How can it be ‘dangerous’ for women to ask for what they want?

Jane Norman is Professor of Maternal and Fetal Health, and Vice Principal People and Culture at the University of Edinburgh. She graduated in Medicine in Edinburgh in 1986. Her research and clinical activity focus on improving outcomes for pregnant women and their babies. She is particularly interested in understanding and preventing preterm birth and stillbirth. She also led the University of Edinburgh’s successful bid for an Athena Swan Silver Institutional Award in 2015.


Childbirth has changed significantly in the UK over the last century.

In the early part of the 20th century, the majority of women had their babies at home, and the risk of death for both baby and mother were 10 to 100 times respectively the risks faced today.

In the 21st century, women are arguably more knowledgeable than ever before about their pregnancy and birth. The ‘paternalism’ of the middle part of the 20th century, where unproven interventions such as routine episiotomy and enema were commonly applied, without pregnant women sharing in the decision-making, has happily disappeared. The recent Montgomery v Lanarkshire ruling[1] has emphasised that it is the pregnant woman’s right to be given information on the advantages and disadvantages of different birth options, and to make a choice between them.

Women have real choice about the place that they have their baby. Although hospital is the commonest place of birth, a home birth, or birth in a midwifery unit are readily available options, are endorsed by both the medical and midwifery professions. Access to different options around place of birth are also reasonably well supported by the NHS.

In contrast, women have much less choice over the timing and method of childbirth.

Although the National Institute for Health and Care Excellence endorses the option of a planned (elective) caesarean without medical reasons if requested, ‘if a vaginal birth is still not an acceptable option after discussions and offers of support’, many pregnant women still find it difficult to identify a hospital and/or a clinician who will carry out their request.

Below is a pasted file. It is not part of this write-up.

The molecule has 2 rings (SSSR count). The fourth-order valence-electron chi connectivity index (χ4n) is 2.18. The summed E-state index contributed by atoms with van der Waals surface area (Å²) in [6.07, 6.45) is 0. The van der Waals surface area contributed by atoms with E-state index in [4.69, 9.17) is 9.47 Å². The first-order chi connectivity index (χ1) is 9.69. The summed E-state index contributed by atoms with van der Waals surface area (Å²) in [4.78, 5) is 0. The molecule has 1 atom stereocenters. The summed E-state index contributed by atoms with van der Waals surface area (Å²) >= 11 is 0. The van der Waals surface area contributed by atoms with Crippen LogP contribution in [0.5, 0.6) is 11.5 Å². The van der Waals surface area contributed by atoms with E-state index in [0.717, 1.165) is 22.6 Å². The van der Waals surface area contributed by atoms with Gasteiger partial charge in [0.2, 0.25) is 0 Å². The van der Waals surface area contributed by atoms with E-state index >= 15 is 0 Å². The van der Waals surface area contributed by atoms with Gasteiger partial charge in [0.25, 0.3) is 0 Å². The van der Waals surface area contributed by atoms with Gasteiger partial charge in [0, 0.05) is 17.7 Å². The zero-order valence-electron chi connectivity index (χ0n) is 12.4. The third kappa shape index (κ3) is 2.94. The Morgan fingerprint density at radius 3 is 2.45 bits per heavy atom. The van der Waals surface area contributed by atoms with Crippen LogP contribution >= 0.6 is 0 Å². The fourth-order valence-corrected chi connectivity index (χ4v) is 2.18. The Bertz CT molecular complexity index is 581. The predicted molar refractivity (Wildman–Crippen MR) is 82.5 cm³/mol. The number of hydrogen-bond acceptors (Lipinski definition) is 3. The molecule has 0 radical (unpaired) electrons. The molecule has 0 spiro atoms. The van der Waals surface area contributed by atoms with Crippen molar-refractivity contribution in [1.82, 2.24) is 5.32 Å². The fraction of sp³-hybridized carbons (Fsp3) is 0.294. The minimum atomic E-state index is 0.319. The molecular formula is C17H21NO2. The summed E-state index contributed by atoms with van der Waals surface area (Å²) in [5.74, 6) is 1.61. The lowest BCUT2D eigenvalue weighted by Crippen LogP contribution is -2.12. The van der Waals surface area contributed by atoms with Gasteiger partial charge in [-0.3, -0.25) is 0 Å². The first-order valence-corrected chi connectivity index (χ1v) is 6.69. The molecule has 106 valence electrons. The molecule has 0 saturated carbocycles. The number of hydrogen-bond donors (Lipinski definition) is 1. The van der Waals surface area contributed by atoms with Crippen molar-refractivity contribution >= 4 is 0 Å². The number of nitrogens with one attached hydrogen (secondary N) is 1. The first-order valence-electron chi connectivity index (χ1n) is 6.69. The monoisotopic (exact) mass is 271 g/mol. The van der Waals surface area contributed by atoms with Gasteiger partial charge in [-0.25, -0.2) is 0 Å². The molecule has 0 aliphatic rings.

Women similarly have no choice in the timing of birth: although there is now a lot of evidence that induction of labour from 39 weeks of pregnancy is safe for mother and baby (and does not increase the risk of caesarean section), this option is not routinely available to women unless they have a “medical” reason, such as a small baby. Real choices about method and timing of birth are therefore limited.

In the UK, women’s right to control whether or not they get pregnant has been hard fought for and won in the 20th century, with fertility treatment, contraception and abortion all available (to a greater or lesser extent) in the UK NHS.

Is it not time that women have proper choices about how and when they have their baby? Of course there are advantages and disadvantages of all options (and none are risk free), but is it not time that women are allowed to make the decision that is best for their own and their baby’s individual circumstances?

Women’s choice should no longer be limited to what is considered ‘natural’: those who wish to avail themselves of modern medical technology should be allowed to do so.

Empowering women to make choices that health care providers may not make for themselves is not ‘dangerous’, and pregnant women who ask for what they want should not be viewed as ‘dangerous’ either.

[1] Supreme court case ID UKSC 2013/0136